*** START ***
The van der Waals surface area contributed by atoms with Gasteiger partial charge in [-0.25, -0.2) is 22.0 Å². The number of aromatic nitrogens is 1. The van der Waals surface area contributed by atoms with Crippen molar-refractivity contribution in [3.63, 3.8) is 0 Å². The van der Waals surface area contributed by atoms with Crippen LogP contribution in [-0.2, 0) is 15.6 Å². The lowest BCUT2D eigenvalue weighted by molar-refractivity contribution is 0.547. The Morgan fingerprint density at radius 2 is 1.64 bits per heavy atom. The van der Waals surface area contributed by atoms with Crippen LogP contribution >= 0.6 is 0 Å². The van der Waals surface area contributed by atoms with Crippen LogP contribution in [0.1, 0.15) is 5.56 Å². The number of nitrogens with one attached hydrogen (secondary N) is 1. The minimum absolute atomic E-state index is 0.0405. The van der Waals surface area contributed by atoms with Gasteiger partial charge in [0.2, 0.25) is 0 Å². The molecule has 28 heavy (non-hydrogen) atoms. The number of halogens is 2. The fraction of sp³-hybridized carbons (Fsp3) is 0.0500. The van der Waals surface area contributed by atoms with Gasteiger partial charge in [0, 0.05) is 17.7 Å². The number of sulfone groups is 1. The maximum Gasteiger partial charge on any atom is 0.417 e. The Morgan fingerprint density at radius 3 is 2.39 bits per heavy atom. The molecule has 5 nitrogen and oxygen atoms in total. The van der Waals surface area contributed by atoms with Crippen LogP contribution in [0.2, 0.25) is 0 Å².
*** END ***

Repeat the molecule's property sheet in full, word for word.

The van der Waals surface area contributed by atoms with Gasteiger partial charge in [-0.25, -0.2) is 22.0 Å². The number of aromatic nitrogens is 1. The van der Waals surface area contributed by atoms with Crippen molar-refractivity contribution in [3.63, 3.8) is 0 Å². The van der Waals surface area contributed by atoms with Crippen LogP contribution in [-0.2, 0) is 15.6 Å². The lowest BCUT2D eigenvalue weighted by molar-refractivity contribution is 0.547. The Morgan fingerprint density at radius 2 is 1.64 bits per heavy atom. The van der Waals surface area contributed by atoms with Crippen LogP contribution >= 0.6 is 0 Å². The van der Waals surface area contributed by atoms with Crippen LogP contribution in [0.1, 0.15) is 5.56 Å². The number of nitrogens with one attached hydrogen (secondary N) is 1. The minimum absolute atomic E-state index is 0.0405. The van der Waals surface area contributed by atoms with Gasteiger partial charge in [0.2, 0.25) is 0 Å². The molecule has 28 heavy (non-hydrogen) atoms. The number of halogens is 2. The fraction of sp³-hybridized carbons (Fsp3) is 0.0500. The van der Waals surface area contributed by atoms with Gasteiger partial charge in [0, 0.05) is 17.7 Å². The number of sulfone groups is 1. The maximum Gasteiger partial charge on any atom is 0.417 e. The Morgan fingerprint density at radius 3 is 2.39 bits per heavy atom. The molecule has 5 nitrogen and oxygen atoms in total. The van der Waals surface area contributed by atoms with Crippen LogP contribution in [0.2, 0.25) is 0 Å².